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Lind-Hernandez v. Hospital Episcopal San Lucas Guayama

United States Court of Appeals, First Circuit

August 2, 2018

NILDA ESTHER LIND-HERNANDEZ; JOEL LIND-HERNANDEZ, Plaintiffs,
v.
HOSPITAL EPISCOPAL SAN LUCAS GUAYAMA, a/k/a Hospital Episcopal Cristo Redentor; DR. PEDRO RAMOS-CANSECO; DR. ALBERT MATOS; DR. RUBEN ANTONIO PÉREZ-RAMIREZ; DR. JOSE ALFREDO CEBOLLEROMARCUCCI; ADMIRAL INSURANCE COMPANY, as insurer of Hospital Episcopal San Lucas Guayama; CONJUGAL PARTNERSHIP RAMOS-DOE; JOHN DOE; CORPORATION X, Y & Z; CONJUGAL PARTNERSHIP MATOS-DOE; CONJUGAL PARTNERSHIP PEREZ-DOE; CONJUGAL PARTNERSHIP CEBOLLERODOE, Defendants. DR. GERSON JIMÉNEZ-CASTANER, as Medical Director of Hospital Episcopal San Lucas Guayama, Defendant/Third-Party Plaintiff-Appellant,
v.
LIBERTY MUTUAL INSURANCE COMPANY, Third-Party Defendant-Appellee.

          APPEAL FROM THE UNITED STATES DISTRICT COURT FOR THE DISTRICT OF PUERTO RICO [Hon. Jay A. García-Gregory, U.S. District Judge]

          Juan M. Martínez Nevárez, with whom González & Martínez, PSC was on brief, for appellant.

          Eric Pérez-Ochoa, with whom Adsuar Muñiz Goyco Seda & Pérez-Ochoa, P.S.C. was on brief, for appellee.

          Before Howard, Chief Judge, Thompson and Barron, Circuit Judges.

          BARRON, Circuit Judge.

         This appeal concerns the dismissal of a suit that Dr. Gerson Jiménez-Castaner ("Jiménez") brought against Liberty Mutual Insurance Company ("Liberty"). Jiménez alleges that Liberty breached his contractual rights by wrongfully denying his request for coverage under the Directors and Officers ("D&O") insurance policy that Liberty had issued to a hospital in Puerto Rico where Jiménez served as the medical director.[1] The District Court granted Liberty's summary judgment motion on the ground that, under the policy, the "Claim" that would give rise to the "Loss" for which Jiménez sought coverage should be deemed to have been "first made" before the policy at issue took effect and thus was not covered by that policy. We now vacate the grant of summary judgment.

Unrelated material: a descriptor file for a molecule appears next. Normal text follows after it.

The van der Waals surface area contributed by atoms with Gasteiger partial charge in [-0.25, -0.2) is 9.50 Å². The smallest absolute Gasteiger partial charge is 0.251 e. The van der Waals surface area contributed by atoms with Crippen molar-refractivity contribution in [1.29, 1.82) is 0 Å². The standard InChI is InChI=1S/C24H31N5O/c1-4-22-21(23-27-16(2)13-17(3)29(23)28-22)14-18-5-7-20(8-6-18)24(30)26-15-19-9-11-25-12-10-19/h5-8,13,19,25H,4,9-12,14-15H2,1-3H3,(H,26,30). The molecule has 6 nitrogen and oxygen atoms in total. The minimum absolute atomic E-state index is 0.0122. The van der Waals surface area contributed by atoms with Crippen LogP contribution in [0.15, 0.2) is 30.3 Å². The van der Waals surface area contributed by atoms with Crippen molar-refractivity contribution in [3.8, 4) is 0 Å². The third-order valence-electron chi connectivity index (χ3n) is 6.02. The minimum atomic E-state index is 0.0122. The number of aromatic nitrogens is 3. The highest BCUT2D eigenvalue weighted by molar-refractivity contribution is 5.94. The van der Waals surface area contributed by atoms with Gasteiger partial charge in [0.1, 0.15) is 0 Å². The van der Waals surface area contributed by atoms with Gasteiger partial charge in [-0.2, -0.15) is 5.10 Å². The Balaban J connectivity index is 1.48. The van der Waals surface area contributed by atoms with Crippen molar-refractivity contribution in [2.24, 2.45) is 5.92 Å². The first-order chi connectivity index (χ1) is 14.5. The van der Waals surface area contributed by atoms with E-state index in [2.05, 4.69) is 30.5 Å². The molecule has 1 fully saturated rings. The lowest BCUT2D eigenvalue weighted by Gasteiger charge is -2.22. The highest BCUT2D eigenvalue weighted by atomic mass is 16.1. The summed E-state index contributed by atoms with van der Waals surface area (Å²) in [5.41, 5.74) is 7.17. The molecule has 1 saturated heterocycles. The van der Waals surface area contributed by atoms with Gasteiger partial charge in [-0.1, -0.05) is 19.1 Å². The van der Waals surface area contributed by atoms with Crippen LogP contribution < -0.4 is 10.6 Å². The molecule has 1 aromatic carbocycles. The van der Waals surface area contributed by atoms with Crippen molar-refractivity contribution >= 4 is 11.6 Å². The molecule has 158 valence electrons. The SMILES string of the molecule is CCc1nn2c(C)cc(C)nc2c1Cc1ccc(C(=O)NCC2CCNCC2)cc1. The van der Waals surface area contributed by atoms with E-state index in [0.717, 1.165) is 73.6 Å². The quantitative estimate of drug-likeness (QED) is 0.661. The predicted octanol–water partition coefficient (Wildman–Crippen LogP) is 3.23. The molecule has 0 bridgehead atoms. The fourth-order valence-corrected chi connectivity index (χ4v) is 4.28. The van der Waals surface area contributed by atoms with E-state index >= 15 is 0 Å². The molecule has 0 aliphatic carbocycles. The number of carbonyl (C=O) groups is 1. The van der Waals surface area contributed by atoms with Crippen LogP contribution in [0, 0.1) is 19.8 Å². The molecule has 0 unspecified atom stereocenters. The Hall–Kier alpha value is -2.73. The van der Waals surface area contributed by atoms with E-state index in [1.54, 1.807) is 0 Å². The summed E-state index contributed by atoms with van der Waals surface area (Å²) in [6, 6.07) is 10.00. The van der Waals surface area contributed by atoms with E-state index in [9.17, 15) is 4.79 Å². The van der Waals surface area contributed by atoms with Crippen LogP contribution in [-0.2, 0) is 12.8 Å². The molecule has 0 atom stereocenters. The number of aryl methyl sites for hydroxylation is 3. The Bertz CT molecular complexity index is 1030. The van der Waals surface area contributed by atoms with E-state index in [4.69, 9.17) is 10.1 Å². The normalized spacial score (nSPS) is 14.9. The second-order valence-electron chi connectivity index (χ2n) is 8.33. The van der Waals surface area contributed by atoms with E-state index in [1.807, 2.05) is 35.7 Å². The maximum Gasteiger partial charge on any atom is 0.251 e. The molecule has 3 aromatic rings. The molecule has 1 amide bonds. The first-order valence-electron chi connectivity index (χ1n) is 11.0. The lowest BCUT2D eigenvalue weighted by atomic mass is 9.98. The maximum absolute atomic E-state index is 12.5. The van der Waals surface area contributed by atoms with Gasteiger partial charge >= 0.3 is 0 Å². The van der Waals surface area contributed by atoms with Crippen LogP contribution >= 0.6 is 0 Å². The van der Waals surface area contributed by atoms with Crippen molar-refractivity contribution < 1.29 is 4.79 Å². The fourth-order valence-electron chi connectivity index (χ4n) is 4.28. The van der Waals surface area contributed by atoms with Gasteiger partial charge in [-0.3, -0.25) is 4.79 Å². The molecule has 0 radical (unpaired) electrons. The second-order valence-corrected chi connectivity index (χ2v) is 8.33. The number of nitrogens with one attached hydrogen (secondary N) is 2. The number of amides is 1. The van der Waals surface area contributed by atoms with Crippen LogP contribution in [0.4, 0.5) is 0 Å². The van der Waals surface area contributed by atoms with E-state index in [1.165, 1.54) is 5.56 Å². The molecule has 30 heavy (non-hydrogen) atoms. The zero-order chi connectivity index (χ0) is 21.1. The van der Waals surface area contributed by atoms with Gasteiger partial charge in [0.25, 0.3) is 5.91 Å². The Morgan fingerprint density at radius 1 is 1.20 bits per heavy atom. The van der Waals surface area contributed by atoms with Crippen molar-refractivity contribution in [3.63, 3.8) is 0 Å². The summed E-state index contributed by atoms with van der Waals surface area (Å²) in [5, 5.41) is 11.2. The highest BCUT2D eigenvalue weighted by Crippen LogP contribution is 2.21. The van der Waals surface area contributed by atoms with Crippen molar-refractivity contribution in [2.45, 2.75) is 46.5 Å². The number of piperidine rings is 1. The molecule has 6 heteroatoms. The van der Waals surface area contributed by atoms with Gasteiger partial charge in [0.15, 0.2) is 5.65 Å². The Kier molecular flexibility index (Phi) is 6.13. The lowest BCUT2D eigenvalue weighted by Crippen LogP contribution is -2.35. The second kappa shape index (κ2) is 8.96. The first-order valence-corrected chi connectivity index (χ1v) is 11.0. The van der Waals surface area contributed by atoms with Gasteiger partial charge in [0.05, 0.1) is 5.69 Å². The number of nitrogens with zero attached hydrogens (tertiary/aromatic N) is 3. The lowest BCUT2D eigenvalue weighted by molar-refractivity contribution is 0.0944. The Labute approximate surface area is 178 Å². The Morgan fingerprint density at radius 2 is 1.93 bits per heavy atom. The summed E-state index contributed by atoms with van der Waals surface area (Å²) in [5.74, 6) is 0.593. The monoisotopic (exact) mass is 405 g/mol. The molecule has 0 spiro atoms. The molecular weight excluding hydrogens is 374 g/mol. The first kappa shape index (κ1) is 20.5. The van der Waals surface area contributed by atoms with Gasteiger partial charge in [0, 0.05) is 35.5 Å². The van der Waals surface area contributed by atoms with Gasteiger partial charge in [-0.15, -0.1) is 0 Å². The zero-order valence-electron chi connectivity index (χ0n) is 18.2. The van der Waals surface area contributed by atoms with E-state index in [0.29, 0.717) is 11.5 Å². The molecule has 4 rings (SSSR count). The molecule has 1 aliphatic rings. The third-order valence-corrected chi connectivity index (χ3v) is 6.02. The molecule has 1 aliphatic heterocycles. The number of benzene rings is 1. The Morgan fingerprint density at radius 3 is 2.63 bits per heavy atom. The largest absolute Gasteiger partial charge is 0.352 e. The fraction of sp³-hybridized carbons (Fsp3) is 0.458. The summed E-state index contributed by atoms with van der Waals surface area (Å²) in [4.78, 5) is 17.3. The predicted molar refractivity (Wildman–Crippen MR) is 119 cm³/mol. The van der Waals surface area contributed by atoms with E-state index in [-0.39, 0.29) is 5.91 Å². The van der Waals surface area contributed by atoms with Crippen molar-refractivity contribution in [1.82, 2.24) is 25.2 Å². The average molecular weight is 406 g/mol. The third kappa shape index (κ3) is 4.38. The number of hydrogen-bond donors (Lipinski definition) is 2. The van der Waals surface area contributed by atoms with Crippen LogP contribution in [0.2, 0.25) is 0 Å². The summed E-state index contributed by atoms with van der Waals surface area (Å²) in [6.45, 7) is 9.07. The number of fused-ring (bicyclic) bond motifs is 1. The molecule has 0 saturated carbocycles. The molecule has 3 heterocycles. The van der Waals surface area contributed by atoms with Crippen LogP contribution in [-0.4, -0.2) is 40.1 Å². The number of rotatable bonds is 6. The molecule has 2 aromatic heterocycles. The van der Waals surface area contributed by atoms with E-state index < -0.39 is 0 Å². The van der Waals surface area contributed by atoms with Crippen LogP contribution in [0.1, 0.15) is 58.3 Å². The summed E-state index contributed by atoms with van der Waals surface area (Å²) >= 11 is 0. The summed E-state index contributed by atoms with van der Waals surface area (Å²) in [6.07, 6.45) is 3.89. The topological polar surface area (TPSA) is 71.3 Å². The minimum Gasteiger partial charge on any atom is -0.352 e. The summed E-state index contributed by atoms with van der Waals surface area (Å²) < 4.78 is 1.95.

I.

         Jiménez filed his suit for breach of contract under Puerto Rico law against Liberty in the United States District Court for the District of Puerto Rico in August of 2013. On appeal, the core of the parties' dispute concerns the legal significance, if any, of two amended complaints that had been filed in a related lawsuit. An understanding of the parties' dispute, therefore, first requires that we provide a brief description of certain undisputed facts concerning that suit. And so we begin there.